I think the self-reflection from Tayenthal – along with Revolut’s crypto ventures – raises a broader question: what do these digital challenger banks want to become? Traditional banks are approaching the crypto question with understandable trepidation. A number of Efma members have approached us, curious as to how peer institutions around the globe are thinking about crypto. My colleague Boris Plantier looked into the matter and found that fintechs are largely leading the way when it comes to crypto trading and holding. There are a few examples of crypto offerings for private banking clients at BBVA Switzerland and DBS, but by and large, established financial institutions have not rushed headlong into the crypto space. This could reflect a certain sagacity on the part of traditional institutions who recognize a passing fad when they see one. Or it could represent companies with their feet stuck in concrete who are missing out on the next big wave of financial innovation. Your opinion on this question may primarily be a function of your age and/or how much time you spend online (and if you know what Web3 means). 

Crypto certainly had a moment in 2021 and entered mainstream consciousness. Much of this can be attributed to the crazy amount of capital sloshing around the world of crypto. Matt Damon’s $100m, cringe-inducing ad campaign for crypto.com that compares investing in crypto to, uh, the men who invented the airplane, is stark evidence of that. But there is a difference between fintechs wholly dedicated to crypto trading and digital-only banks that want to be taken seriously on the global stage. These maturing banks must straddle a fine line between growing into cross-border, deposit-holding financial institutions and trying to profit from a corner of the fintech scene that is filled with hucksters trying to hustle their latest coin on YouTube, hoping to take it to the moon.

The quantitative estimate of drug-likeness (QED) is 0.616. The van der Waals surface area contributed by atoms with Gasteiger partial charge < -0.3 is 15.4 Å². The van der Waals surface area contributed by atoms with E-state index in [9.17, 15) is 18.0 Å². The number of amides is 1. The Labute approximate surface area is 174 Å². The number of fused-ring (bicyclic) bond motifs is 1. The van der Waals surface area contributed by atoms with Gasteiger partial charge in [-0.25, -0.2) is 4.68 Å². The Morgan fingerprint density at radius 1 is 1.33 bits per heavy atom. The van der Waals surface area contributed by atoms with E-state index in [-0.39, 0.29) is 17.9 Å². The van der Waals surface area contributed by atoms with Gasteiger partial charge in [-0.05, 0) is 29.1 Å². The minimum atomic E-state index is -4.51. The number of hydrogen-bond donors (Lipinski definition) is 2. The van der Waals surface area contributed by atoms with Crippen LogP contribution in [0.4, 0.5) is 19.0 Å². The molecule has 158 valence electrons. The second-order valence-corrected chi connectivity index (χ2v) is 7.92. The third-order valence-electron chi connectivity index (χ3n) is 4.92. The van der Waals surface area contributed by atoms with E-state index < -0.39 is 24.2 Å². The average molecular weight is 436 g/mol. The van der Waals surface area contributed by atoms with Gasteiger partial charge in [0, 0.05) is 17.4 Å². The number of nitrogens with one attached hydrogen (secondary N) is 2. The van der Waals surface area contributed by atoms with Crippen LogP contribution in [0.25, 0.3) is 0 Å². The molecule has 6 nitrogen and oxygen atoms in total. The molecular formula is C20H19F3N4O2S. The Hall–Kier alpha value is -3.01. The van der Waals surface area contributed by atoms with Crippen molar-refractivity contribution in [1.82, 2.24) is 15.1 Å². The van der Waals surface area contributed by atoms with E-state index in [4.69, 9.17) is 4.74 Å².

So much of the branding of digital banks revolves around “transparency” and “ease of use” and “financial control”. These are admirable values and many digital banks do deliver on these fronts. But if these are their animating qualities, it is hard to see how highly volatile and skeptical crypto trading fits into “reaching your financial goals faster”. Not that the business models of these challenger banks are oriented entirely around crypto, but given the amount of crypto revenue made by Revolut, it makes you wonder whether crypto regrets emanating from certain fintech executives stem from missing a profitable opportunity as opposed to providing a truly valuable and asked-for service to clients?  

I may be suggesting a false choice. These banks may be able to continue their evolution into major financial players and offer crypto trading to their users. Bitcoin may become a fiat currency. Cryptocurrencies may mature into just another asset class like commodities and real estate. Ethereum could underpin a blockchain revolution within the financial industry. 

On the other hand, the rise of crypto is prompting regulators to take notice. The massive energy consumption required to mine crypto has resulted in the top EU financial regulator calling for a bloc-wide ban on the main form of bitcoin mining. American lawmakers are demanding increased scrutiny of the crypto market. The unregulated and unchecked world of crypto could be in for a reckoning in the near future. 

Certainly, neo and digital banks need to start turning all of their customers into actual profits. However, much like actual crypto investing, organizing a business model around the continued growth of such a new and controversial phenomenon is a speculative proposition.